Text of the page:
Select at least one site and begin a basic employment history search on the home page of the site. Check the names that the website returns after the preliminary search. In some cases, the website will return a list of several different names.
If you have entered a Social Security number, you will normally find that only one name will match that number, which simplifies the process. If you have not entered a Social Security number, select the person by verifying details such as age and state of residence. Perform the employment history search on the chosen person by choosing "proceed now. Prior to conducting an employment history search, check both local and state laws pertaining to background investigations.
Waiting to disclose until the interview means that a possibly biased employer doesn't have the opportunity to block you from interviewing. You have a better chance of being judged fairly and also have the chance to perform well during the interview.
Possible Negatives: The employer might feel that waiting to disclose until the interview is a dishonest way to represent yourself. They might not hire you because they feel you aren't trustworthy.
The employer may feel uncomfortable or embarrassed because they didn't expect a person with a visual impairment and they have a lack of experience with persons with disabilities. The employer may have had bad experiences with persons with disabilities in the past or have heard stories of bad experiences. The employer may see your disability as a legal liability and won't want to run the risk of hiring you because they think you have a higher chance of getting injured, or that you would accuse them of discrimination.
Disclosure right after you are hired and on the job.
Possible Positives: You are hired without having to negotiate biases or run the risk of getting excluded from consideration because of your disability. Possible Negatives: Waiting to disclose until after you're on the job might make your employer feel they can't trust you. They may work to accommodate your disability, but you may have damaged a professional relationship. Because they don't want to accommodate your disability, or because they are biased, your employer may find a reason to get rid of you other than your visual impairment.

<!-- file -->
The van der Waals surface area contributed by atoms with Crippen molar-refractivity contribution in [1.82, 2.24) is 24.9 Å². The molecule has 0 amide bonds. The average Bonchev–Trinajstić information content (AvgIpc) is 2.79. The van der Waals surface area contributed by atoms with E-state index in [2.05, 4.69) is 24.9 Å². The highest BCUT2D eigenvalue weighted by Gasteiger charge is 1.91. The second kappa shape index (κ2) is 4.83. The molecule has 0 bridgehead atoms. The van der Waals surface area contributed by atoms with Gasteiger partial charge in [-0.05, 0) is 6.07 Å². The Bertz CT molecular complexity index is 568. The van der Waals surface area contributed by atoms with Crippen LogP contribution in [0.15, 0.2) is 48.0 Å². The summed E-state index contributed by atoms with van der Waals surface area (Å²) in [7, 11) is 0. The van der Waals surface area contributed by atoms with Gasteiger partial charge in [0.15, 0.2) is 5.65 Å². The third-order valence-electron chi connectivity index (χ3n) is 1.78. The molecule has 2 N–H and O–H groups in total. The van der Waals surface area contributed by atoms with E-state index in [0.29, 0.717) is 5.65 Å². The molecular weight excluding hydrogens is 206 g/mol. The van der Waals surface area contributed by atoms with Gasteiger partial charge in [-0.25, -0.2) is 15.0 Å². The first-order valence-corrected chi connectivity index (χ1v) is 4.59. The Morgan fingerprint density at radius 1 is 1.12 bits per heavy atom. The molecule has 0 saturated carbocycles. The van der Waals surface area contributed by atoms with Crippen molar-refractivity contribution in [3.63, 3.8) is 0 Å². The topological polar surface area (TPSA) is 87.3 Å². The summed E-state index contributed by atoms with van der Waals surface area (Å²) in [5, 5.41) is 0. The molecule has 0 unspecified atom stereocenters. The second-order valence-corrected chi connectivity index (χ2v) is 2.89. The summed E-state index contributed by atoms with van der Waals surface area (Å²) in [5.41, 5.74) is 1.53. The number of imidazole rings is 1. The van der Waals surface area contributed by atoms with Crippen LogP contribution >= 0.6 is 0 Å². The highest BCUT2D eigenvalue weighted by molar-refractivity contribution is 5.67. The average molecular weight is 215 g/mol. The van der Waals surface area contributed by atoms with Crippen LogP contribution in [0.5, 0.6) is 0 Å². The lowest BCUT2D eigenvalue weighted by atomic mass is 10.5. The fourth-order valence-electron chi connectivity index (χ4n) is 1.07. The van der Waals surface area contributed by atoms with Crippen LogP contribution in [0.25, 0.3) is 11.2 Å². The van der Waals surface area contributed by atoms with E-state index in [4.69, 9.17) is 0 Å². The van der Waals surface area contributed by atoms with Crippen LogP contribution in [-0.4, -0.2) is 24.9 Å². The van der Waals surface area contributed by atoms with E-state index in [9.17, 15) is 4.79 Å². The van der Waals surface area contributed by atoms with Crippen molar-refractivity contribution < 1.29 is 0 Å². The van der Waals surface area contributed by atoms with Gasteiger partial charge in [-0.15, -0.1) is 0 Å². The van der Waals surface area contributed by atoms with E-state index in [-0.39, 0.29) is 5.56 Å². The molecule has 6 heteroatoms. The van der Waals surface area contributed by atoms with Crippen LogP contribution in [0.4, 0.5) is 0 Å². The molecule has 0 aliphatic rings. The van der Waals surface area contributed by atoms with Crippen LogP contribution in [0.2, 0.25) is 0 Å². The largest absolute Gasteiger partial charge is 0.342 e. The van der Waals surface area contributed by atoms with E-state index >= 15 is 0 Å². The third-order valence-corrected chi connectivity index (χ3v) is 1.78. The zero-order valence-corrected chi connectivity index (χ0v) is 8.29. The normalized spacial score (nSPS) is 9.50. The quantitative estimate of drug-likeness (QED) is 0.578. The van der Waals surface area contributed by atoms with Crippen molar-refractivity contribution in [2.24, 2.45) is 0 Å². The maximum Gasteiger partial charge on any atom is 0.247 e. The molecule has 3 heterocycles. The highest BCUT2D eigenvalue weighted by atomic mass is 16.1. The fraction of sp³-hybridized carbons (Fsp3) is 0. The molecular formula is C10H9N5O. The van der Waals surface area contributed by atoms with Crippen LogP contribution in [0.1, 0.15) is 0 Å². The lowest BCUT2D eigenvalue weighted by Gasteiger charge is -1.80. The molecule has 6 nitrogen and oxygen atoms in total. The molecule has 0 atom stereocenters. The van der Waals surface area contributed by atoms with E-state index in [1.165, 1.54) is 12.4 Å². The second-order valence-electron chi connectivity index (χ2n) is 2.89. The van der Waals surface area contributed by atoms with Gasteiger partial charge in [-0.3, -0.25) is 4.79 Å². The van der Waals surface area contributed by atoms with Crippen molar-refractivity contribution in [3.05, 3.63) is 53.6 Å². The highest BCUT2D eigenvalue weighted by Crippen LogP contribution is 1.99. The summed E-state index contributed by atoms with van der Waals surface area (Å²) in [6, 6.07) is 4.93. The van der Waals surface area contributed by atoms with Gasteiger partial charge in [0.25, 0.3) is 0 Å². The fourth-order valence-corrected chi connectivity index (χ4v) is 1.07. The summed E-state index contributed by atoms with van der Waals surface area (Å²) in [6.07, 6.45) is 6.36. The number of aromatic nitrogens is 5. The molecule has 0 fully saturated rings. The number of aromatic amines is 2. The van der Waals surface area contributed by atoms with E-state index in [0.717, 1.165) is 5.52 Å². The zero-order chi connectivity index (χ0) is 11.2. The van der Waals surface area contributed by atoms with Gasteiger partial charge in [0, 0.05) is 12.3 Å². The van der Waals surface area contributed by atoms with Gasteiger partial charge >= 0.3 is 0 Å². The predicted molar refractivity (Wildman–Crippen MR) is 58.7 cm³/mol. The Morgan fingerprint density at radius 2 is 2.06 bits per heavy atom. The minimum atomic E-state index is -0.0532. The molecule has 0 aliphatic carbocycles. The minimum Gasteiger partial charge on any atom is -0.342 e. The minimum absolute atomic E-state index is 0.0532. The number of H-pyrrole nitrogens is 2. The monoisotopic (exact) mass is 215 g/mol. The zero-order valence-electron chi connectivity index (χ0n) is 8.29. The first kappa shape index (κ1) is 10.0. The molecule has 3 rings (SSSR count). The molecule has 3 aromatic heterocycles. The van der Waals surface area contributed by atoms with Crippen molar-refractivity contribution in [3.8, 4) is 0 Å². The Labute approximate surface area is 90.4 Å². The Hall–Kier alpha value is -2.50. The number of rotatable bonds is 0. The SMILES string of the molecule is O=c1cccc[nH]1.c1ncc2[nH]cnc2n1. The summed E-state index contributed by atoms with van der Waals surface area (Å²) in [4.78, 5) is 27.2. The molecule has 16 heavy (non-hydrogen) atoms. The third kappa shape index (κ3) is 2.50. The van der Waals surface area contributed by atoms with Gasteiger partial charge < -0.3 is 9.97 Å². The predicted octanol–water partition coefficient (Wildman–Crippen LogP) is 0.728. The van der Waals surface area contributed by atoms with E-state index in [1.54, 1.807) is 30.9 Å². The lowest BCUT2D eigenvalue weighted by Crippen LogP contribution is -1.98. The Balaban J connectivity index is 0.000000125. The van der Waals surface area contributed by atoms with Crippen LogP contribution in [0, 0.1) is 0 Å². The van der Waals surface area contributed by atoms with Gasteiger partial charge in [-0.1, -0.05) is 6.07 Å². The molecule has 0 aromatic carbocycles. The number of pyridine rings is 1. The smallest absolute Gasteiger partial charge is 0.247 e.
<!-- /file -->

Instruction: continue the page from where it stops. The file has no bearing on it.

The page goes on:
Your employer feels they have been forced into something without complete knowledge of the consequences.
Your employer may interpret your delay in disclosure as a lack of confidence in your abilities. Your employer may think you purposely waited to disclose so that you can pursue a lawsuit.
Obtain a copy of the resume of the person whose employment history you need. Read the "work history" or "past employers" section of the resume and If you have entered a Social Security number, you will normally find. Tracking down a person's place of employment is either a breeze or a you could find where they currently work—and any previous places of.
This may damage your professional relationship and reputation. Disclosure only when it becomes an issue on the job. You are able to prove your worth on the job. Possible Negatives: You have to hide something that is a part of who you are.
Your employer may notice that you struggle with some tasks and begin to think that you have a cognitive issue. Your employer may become unhappy with your performance and begin documenting these issues. You may eventually disclose your disability to your boss, but at that point the decision to fire you may have already been made. Because the employer was not aware of your disability at the time they made the decision to fire you, you are not covered under the ADA.
Because you disclose so late in the game, the employer feels that you are simply making excuses for work performance issues. Because you wait so long to disclose, the employer feels that you have misrepresented yourself and not been honest with the staff. Your employer may feel that you are not comfortable with having a disability and this may make them uncomfortable around you. Join Our Mission Help us expand our resources for people with vision loss.
Donate to APH. Our Mission APHCareerConnect provides employment information, career exploration tools, and job seeking guidance for individuals with vision loss and the professionals who work with them.
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